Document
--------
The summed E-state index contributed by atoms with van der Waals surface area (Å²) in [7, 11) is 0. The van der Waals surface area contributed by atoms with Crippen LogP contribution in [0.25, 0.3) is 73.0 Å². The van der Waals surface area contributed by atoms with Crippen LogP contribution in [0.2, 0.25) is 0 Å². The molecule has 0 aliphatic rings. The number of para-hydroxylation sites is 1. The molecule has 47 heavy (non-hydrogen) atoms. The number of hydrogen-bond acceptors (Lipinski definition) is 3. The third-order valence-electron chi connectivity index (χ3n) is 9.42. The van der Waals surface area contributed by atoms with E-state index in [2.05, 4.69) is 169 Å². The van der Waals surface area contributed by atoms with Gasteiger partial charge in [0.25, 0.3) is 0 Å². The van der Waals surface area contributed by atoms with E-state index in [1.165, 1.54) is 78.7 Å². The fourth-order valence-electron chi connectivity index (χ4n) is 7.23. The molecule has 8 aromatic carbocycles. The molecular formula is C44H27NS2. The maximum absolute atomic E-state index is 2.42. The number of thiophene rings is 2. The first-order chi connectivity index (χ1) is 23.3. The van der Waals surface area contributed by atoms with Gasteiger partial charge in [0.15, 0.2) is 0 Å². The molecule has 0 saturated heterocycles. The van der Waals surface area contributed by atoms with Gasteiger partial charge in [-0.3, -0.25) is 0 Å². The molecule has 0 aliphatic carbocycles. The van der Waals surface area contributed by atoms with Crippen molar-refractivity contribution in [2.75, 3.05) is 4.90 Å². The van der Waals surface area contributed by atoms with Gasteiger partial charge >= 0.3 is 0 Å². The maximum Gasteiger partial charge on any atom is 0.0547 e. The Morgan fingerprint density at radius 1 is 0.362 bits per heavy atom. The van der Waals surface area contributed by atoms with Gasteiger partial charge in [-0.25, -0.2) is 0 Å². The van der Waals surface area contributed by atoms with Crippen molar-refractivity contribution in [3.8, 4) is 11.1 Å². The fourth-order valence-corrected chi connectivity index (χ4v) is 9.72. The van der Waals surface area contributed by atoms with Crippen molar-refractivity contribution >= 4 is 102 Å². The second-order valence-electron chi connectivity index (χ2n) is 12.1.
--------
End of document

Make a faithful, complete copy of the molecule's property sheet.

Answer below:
The summed E-state index contributed by atoms with van der Waals surface area (Å²) in [7, 11) is 0. The van der Waals surface area contributed by atoms with Crippen LogP contribution in [0.25, 0.3) is 73.0 Å². The van der Waals surface area contributed by atoms with Crippen LogP contribution in [0.2, 0.25) is 0 Å². The molecule has 0 aliphatic rings. The number of para-hydroxylation sites is 1. The molecule has 47 heavy (non-hydrogen) atoms. The number of hydrogen-bond acceptors (Lipinski definition) is 3. The third-order valence-electron chi connectivity index (χ3n) is 9.42. The van der Waals surface area contributed by atoms with E-state index in [2.05, 4.69) is 169 Å². The van der Waals surface area contributed by atoms with Gasteiger partial charge in [0.25, 0.3) is 0 Å². The van der Waals surface area contributed by atoms with E-state index in [1.165, 1.54) is 78.7 Å². The fourth-order valence-electron chi connectivity index (χ4n) is 7.23. The molecule has 8 aromatic carbocycles. The molecular formula is C44H27NS2. The maximum absolute atomic E-state index is 2.42. The number of thiophene rings is 2. The first-order chi connectivity index (χ1) is 23.3. The van der Waals surface area contributed by atoms with Gasteiger partial charge in [0.15, 0.2) is 0 Å². The molecule has 0 saturated heterocycles. The van der Waals surface area contributed by atoms with Gasteiger partial charge in [-0.3, -0.25) is 0 Å². The molecule has 0 aliphatic carbocycles. The van der Waals surface area contributed by atoms with Crippen molar-refractivity contribution in [2.75, 3.05) is 4.90 Å². The van der Waals surface area contributed by atoms with Gasteiger partial charge >= 0.3 is 0 Å². The maximum Gasteiger partial charge on any atom is 0.0547 e. The Morgan fingerprint density at radius 1 is 0.362 bits per heavy atom. The van der Waals surface area contributed by atoms with Gasteiger partial charge in [-0.25, -0.2) is 0 Å². The van der Waals surface area contributed by atoms with Crippen molar-refractivity contribution in [3.8, 4) is 11.1 Å². The fourth-order valence-corrected chi connectivity index (χ4v) is 9.72. The van der Waals surface area contributed by atoms with Crippen molar-refractivity contribution >= 4 is 102 Å². The second-order valence-electron chi connectivity index (χ2n) is 12.1.